What a joy these questions were to answer.

Marianne Knowles: Thanks for visiting Writers’ Rumpus, Jodie!

Jodie Parachini: Thanks for inviting me, Marianne! Can I mention how super-intimidated I am by being interviewed by someone who works at one of the greatest science museums in the world?! Gah! Please be gentle, I’m just a humanities major!

MK: But I’m interviewing someone who’s gotten TWO STARRED REVIEWS with a picture book biography of one of my HEROES! That’s pretty intimidating, too. 

You’ve published several fun fiction picture books featuring talking animals. What inspired you to write a biography of a real-life human for your latest book?

JP: Even though I’ve been writing for more than 15 years, I still think I’m finding my way. One of the things I enjoy about being a nonfiction book editor for my day-job is that every book is different—today it could be about the life cycle of frogs and tomorrow a history of Italian art. I feel the same about writing. I follow where my interest leads me—today I may want to find a rhyme for hippopotamus and tomorrow I might have a desperate need to tell the world that kelp (the seaweed) is actually not a plant, or an animal, but something in between! How cool is that? But I digress.

Writing, for me, is about expression. And creativity can be expressed in many ways. So, when I heard about a young girl who made an incredible astronomical discovery only to be rebuffed by the scientific community, I knew I wanted to explore it further.

MK: How did you decide to write a picture book about Jocelyn Bell Burnell?

JP: Like many people, I hadn’t heard of Dame Jocelyn until relatively recently. I was reading an article about the similarities between science and poetry—how attempts to describe the indescribable, such as the vastness of the universe, link these two seemingly disparate fields—and Bell Burnell’s name was mentioned. It turns out, she’s interested in this connection too, and has edited an anthology called Dark Matter: Poems of Space .

But when I heard of her discovery of pulsars and being snubbed for the Nobel Prize I got upset that her name wasn’t more well known. So, being a writer, I started jotting ideas down….

MK: I didn’t know she’d written poetry! Science and poetry blend beautifully in the opening lines of LISTENING TO THE STARS:

Does the galaxy have a sound?

Is it loud and full of thunderous booms?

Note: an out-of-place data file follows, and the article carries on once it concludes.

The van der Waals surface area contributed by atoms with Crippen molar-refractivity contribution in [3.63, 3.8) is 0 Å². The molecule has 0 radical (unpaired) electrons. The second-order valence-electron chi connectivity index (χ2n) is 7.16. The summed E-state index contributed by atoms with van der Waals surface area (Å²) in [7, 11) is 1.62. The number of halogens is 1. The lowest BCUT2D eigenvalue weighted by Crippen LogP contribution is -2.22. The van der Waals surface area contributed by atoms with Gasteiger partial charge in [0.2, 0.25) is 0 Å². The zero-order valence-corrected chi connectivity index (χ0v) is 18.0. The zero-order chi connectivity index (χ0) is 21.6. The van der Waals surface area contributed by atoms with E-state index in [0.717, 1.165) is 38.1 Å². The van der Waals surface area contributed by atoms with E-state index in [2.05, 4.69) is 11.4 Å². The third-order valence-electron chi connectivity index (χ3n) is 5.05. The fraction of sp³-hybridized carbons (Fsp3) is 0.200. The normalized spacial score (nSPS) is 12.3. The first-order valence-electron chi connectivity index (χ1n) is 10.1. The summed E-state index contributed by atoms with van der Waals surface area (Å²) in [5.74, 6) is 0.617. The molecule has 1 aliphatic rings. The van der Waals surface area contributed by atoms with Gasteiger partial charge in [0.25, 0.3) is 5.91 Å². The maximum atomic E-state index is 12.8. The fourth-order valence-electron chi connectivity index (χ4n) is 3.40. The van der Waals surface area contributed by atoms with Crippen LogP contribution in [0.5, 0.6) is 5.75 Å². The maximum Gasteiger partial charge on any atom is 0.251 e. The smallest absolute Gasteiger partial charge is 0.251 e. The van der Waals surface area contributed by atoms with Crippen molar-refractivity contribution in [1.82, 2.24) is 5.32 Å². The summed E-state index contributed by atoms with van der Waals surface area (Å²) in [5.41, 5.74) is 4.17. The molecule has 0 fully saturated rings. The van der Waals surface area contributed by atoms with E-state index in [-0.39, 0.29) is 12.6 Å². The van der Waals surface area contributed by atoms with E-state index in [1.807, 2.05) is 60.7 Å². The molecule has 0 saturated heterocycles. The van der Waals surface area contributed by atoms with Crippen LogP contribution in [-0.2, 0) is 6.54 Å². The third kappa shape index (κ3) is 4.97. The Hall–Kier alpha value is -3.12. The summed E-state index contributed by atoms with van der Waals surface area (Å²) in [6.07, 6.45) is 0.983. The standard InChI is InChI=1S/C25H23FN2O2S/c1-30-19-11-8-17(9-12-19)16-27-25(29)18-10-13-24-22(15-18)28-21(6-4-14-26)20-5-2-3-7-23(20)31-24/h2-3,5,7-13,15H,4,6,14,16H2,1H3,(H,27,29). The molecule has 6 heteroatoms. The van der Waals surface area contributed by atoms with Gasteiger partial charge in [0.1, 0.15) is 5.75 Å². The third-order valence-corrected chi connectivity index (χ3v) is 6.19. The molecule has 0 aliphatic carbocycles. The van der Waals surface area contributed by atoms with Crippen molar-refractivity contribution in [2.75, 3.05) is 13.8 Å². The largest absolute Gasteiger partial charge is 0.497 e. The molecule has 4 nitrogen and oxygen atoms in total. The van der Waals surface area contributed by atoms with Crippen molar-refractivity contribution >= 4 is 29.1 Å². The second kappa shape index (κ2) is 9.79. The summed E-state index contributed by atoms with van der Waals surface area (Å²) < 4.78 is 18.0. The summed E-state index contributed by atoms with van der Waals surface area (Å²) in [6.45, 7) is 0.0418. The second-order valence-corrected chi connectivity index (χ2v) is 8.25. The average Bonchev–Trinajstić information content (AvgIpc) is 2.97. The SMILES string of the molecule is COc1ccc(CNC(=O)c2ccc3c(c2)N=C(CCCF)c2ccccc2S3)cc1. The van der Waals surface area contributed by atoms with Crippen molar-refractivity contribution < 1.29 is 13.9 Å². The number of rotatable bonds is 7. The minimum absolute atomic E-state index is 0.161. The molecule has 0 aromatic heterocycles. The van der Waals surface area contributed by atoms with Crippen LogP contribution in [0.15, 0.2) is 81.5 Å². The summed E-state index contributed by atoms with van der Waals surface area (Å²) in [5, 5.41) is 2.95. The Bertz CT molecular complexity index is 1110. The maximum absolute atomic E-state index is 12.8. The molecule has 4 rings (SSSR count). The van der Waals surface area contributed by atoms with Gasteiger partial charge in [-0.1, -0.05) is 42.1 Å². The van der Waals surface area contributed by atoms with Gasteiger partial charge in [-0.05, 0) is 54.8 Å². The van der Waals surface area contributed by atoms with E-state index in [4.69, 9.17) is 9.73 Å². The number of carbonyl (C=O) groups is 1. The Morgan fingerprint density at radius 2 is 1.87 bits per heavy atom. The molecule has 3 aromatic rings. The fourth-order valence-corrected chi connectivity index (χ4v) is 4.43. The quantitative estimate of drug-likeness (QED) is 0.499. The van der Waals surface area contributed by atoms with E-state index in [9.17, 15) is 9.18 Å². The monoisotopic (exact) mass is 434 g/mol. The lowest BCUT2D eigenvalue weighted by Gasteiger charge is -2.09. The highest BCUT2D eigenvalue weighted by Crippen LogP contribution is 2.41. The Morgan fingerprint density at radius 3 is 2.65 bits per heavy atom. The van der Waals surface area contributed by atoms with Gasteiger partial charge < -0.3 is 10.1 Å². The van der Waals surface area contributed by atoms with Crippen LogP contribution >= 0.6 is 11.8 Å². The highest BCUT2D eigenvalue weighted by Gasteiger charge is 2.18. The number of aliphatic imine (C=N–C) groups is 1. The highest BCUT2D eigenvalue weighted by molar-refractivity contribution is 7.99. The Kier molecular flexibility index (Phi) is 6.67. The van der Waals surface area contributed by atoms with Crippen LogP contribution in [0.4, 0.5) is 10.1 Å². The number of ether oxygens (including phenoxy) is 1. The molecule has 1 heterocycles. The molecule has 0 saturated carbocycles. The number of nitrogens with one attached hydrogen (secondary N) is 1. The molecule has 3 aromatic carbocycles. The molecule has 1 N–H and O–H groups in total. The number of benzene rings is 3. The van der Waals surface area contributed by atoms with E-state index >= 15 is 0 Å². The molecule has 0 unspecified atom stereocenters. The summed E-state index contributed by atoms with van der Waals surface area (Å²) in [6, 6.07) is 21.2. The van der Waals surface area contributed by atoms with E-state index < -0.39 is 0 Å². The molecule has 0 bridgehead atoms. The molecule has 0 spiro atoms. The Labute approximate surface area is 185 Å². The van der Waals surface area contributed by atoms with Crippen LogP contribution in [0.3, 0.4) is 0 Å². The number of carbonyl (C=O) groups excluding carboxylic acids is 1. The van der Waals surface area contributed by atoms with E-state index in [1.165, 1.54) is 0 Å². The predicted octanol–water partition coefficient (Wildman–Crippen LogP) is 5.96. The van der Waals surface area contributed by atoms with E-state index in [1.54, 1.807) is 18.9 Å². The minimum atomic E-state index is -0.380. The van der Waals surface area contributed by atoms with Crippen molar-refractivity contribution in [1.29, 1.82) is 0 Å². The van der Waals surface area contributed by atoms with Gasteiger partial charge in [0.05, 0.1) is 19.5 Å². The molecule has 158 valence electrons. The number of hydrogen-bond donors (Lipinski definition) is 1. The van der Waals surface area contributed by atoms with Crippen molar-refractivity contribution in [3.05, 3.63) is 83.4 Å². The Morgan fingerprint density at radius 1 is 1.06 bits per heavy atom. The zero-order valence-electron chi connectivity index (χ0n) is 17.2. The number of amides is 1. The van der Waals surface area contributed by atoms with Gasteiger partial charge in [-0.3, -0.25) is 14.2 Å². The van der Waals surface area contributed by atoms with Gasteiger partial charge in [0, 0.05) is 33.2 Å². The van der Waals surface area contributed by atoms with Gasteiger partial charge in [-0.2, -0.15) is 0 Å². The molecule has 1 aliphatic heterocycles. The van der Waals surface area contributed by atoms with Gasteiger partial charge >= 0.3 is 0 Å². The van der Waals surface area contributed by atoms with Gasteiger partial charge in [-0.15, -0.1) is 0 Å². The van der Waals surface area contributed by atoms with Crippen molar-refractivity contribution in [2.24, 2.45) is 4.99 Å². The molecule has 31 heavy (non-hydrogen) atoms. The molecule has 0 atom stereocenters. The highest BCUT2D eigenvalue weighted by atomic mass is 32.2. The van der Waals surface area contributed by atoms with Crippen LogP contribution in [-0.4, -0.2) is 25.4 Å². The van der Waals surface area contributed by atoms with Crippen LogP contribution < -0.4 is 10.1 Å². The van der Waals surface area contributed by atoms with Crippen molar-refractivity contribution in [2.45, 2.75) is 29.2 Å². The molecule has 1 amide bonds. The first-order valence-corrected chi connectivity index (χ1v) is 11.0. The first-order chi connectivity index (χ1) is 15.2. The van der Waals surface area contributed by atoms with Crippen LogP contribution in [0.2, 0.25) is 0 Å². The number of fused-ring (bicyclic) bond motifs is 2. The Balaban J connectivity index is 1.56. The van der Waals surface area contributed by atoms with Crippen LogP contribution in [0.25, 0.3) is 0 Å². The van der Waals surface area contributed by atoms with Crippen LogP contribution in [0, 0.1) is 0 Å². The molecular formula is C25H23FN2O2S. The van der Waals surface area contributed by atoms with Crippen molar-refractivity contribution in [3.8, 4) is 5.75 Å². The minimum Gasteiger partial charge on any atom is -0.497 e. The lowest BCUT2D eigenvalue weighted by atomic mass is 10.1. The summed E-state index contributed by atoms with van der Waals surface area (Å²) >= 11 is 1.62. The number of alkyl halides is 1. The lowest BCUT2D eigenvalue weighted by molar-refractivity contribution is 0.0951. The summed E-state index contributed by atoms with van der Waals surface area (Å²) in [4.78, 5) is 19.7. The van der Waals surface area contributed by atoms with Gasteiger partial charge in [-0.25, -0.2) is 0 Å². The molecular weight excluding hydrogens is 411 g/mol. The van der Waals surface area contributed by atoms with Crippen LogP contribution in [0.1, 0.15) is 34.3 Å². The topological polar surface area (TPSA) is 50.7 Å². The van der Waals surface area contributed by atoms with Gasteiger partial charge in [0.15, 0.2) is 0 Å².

Soft murmurings, whooshing whispers?
Blips and bloops, like laughter and hiccups?


Poetic phrasing closes out the story too, while the storytelling in the middle takes a more narrative approach. How did you decide to structure the book this way?

JP: My first drafts weren’t written this way at all. Initially, I was totally focused on the indignation I felt for my subject when the other scientists laughed at her and suggested she had found Little Green Men (rather than proof of what Einstein had only ever theorized but never proven.) But the more I researched, the more I read about how Bell Burnell was so gracious and forgiving about not winning the Nobel, so that I changed tack. 

The lyrical elements of the book are simply my way of coming full circle to what interested me in the first place, the fact that there is a vast cosmic expanse beyond our world that seems so unknowable and yet it draws scientists, philosophers, and poets together to examine it.

MK: The book has great details like Jocelyn deciding, as a teenager, to find a way to study the stars without having to stay up all night! Tell our readers a bit about your research process. How did you find these wonderful nuggets?

JP: I wish I had been able to interview Dame Jocelyn herself, but I did have the next-best thing, an interview she did at NASA’s Goddard Space Flight Center and an oral history interview with the American Institute of Physics, among others.

At first, I got bogged down in trying to stay true to scientific fact (for instance, a neutron star isn’t actually a star, it’s the remnants of a star; and a light year isn’t a year, it’s the equivalent of 5.88×1012 miles). But I had to try to find the right balance between what was astronomically correct, and what a kid would understand and enjoy. The fact that I’m not a scientist actually made writing the book easier, because I just picked out the information that I found fascinating and then tried to use analogies or simpler language to describe it.

MK: The illustrations are wonderful, showing both the era and the mind of a scientist at work. How many notes did you share with the illustrator?

JP: Alexandra Badiu did a fantastic job of translating what could be a difficult subject into mesmerizing images, didn’t she?!